Fall Television Your Teen Will Be Talking About

Fall Television Your Teen Will Be Talking About
In Family media management by Sierra Filucci, on 08.12.11 CommonsenseMedia.org
Which TV Shows Are Taking Aim at Your Teen This Fall?
Every fall, TV networks debut a handful of new shows, and execs cross their fingers that something will stick. Many shows are rehashes of previous hits or follow a formula that's worked in the past. And occasionally something original hits the airwaves. But whether your teen is a fan of the tried-and-true or only tunes in for something really special, chances are he or she will hear about -- and maybe even want to watch -- these new network shows with strong teen appeal.
City kid moves to the 'burbs in edgy comedy.
This clever fish-out-of-water comedy features a top-notch cast and plenty of edgy humor. Jane Levy (Shameless) stars as Tessa, a cool city kid who's whisked off to the supposedly safe suburbs when her dad (Jeremy Sisto) finds a package of condoms in her dresser drawer. She and her dad arrive to find a cast of wacky suburban characters (like the potroast-weilding Sheila Shay, played by Saturday Night Live's Ana Gasteyer) who both irritate and charm the jaded teen -- who soon begins to realize that even though she's unlikely to ever drink as much sugar-free Red Bull as her new peers, she may find a place to call home in the end. Expect lots of sexually laced jokes and language ("gangbanger," "nymbo," "get laid," "screw"), some mild swearing ("crap," "bee-atch," "bastard"), and some over-the-top stereotypes about city- and suburban-dwellers.
Romance and teen angst in a small town of witches.
Based on a book series by the same author who wrote The Vampire Diaries, this supernatural teen thriller about witches is also produced by the folks behind the hit vampire TV series. Teens and parents who have watched that show will have an idea of what to expect here: Attractive teens struggling with a mystical situation, plus teen angst, sexual tension, and drama-filled friendships. Cassie Blake (Britt Robertson) is a thoughtful, independent teen whose mother dies in a freak accident, sending her back to her parents' hometown to live with her grandmother. She quickly discovers that she and many of the town's other teens have supernatural powers. While Cassie decides how -- or even if -- to participate in this coven, the town's adults seem to be dabbling in something darker than the teens can even imagine. While we expect the series to teeter on the edge of age-appropriate content, Secret Circle will likely explore edgy topics without veering too far into adult territory.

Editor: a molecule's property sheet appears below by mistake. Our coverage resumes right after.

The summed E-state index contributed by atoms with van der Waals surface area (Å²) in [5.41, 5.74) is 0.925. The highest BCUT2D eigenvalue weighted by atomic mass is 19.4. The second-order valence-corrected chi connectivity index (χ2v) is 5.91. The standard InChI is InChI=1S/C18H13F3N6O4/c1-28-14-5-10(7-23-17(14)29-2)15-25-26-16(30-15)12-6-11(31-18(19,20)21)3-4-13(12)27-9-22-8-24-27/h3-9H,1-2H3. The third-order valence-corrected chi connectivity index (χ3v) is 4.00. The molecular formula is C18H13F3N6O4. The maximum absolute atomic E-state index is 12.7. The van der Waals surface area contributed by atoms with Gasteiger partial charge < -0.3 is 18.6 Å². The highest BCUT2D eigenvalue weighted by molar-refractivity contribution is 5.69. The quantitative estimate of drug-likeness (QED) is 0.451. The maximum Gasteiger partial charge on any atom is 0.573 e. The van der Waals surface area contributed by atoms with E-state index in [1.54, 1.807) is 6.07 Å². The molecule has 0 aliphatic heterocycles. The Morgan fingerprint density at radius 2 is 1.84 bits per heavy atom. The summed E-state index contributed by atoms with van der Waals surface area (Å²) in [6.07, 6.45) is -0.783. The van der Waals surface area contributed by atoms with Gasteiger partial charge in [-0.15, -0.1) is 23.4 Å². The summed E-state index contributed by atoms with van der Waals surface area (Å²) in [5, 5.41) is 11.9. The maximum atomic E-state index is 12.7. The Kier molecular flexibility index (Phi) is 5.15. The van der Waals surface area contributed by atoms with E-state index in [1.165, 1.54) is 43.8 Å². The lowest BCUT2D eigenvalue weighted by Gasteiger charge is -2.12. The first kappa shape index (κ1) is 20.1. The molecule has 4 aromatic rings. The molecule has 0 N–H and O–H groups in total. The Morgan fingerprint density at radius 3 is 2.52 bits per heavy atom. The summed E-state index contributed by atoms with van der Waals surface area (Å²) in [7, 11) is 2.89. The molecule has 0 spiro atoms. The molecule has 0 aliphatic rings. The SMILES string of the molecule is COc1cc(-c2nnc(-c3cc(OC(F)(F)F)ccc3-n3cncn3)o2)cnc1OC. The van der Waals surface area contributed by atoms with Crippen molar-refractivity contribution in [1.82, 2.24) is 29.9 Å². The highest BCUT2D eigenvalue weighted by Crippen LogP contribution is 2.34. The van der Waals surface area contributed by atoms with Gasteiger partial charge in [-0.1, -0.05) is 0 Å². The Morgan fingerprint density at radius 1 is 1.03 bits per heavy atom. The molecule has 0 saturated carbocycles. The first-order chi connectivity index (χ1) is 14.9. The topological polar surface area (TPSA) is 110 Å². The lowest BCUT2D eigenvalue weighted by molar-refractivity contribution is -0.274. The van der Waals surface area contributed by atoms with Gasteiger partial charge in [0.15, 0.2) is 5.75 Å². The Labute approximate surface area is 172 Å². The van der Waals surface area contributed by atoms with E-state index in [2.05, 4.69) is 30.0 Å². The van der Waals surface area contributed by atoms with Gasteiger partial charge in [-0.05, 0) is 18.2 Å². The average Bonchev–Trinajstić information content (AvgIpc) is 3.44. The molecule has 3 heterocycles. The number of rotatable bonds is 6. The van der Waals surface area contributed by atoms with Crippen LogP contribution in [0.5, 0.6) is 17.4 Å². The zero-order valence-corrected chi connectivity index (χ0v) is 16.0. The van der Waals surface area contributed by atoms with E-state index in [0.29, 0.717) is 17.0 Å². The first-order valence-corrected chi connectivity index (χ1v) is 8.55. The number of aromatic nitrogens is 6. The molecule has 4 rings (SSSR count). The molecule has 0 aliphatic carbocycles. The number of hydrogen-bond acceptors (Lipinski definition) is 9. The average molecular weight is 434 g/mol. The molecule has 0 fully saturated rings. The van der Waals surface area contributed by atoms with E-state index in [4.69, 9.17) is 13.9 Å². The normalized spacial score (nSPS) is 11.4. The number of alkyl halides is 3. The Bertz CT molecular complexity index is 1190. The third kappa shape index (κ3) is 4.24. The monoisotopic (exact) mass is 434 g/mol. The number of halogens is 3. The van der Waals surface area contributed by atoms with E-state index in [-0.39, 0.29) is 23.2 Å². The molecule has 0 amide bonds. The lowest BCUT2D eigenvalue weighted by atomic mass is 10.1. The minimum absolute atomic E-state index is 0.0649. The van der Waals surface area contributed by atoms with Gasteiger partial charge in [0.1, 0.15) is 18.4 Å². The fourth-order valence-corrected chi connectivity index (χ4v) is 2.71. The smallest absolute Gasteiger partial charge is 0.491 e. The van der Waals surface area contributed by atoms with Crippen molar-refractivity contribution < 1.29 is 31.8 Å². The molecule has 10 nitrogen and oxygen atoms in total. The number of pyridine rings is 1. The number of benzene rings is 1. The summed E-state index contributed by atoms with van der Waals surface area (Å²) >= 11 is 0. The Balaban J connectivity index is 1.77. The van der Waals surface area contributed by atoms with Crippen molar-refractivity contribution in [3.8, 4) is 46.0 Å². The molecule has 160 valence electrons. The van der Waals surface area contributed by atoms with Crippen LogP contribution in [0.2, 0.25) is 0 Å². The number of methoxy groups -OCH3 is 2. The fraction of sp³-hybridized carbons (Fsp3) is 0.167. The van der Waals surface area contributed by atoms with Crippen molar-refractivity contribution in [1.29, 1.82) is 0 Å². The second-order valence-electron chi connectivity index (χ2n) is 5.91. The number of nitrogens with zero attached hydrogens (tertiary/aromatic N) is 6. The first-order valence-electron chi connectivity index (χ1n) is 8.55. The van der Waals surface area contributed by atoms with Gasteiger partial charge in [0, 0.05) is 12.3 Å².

Upbeat vocal competition with Simon and Paula together ... again.
The X Factor is a Simon Cowell venture based on a British show of the same name that looks strikingly similar to American Idol. Both Cowell and Paula Abdul star as judges, with The Pussycat DollsNicole Scherzinger and Antonio "L.A." Reid filling out the roster. Some of the differences? Auditions are open to all ages and even groups, performers will audition in front of a live audience, and judges will drink Pepsi instead of Coke. Huge promotional efforts and the Cowell and Abdul's star power will likely attract a broad audience to this undoubtedly family-friendly fare.
Revenge (ABC)
Intrigue and betrayal all glossed up and set in the Hamptons.
This dark, glossy drama about a beautiful young woman (Emily VanCamp, Everwood) who returns to the luxurious life of the Hamptons to wreak havoc on the lives of those who betrayed her father is bound to get juicy. With backstabbing, gossip-mongering, affairs, and cocaine, the series feels like a slightly more mature Gossip Girl -- and will likely appeal to a similar teen demographic. But clichéd characters ranging from the vicious socialite (Madeline Stowe) and the working class guy with a heart of gold to the wacky Internet billionaire mean that this drama is unlikely to stand the test of time ... unless it becomes a guilty pleasure.
Terra Nova (Fox)
Big budget supernatural thriller with a family at its heart.
Lavishly produced and backed by Steven Spielberg, this sci-fi drama is a hugely anticipated addition to prime time. Centered on a family of five who leave their overpopulated city in 2149 to participate in a radical attempt to save humanity by traveling back to prehistoric times, the drama is clearly hoping to take the place of Lost in fearless families' TV roster. Adult and teen characters seem to get equal screen time, so 17-year-old Josh (Landon Liboiron, Degrassi: The Next Generation), his potential love interest Skye (Allison Miller), and Josh's sister, Maddy (Naomi Scott), might make the show attractive to teens. But with lots of gunfire and other military-like action, along with an eerie tone and scary monsters, younger kids and sensitive viewers may want to steer clear.
The Simpsons meets Family Guy with Jonah Hill in the middle.
Jonah Hill (Get Him to the GreekSuperbad) stars in this animated comedy as the voice of Allen Gregory De Longpre, a hilariously pretentious 7-year-old. When Allen Gregory's father's life partner decides to quit as his stay-at-home dad/homeschool teacher, the wise-beyond-his-years boy must enter elementary school for the first time. There he alienates kids with his references to Charlie Rose and infuriates his teachers with his lunchtime pinot grigio. In typical Jonah Hill style, the humor is quick and decidedly edgy. Kids too young to understand Allen Gregory's role as an anti-role model should sit this one out, but it remains to be seen just how raunchy the comedy will go -- and whether parents will feel comfortable with teens watching.

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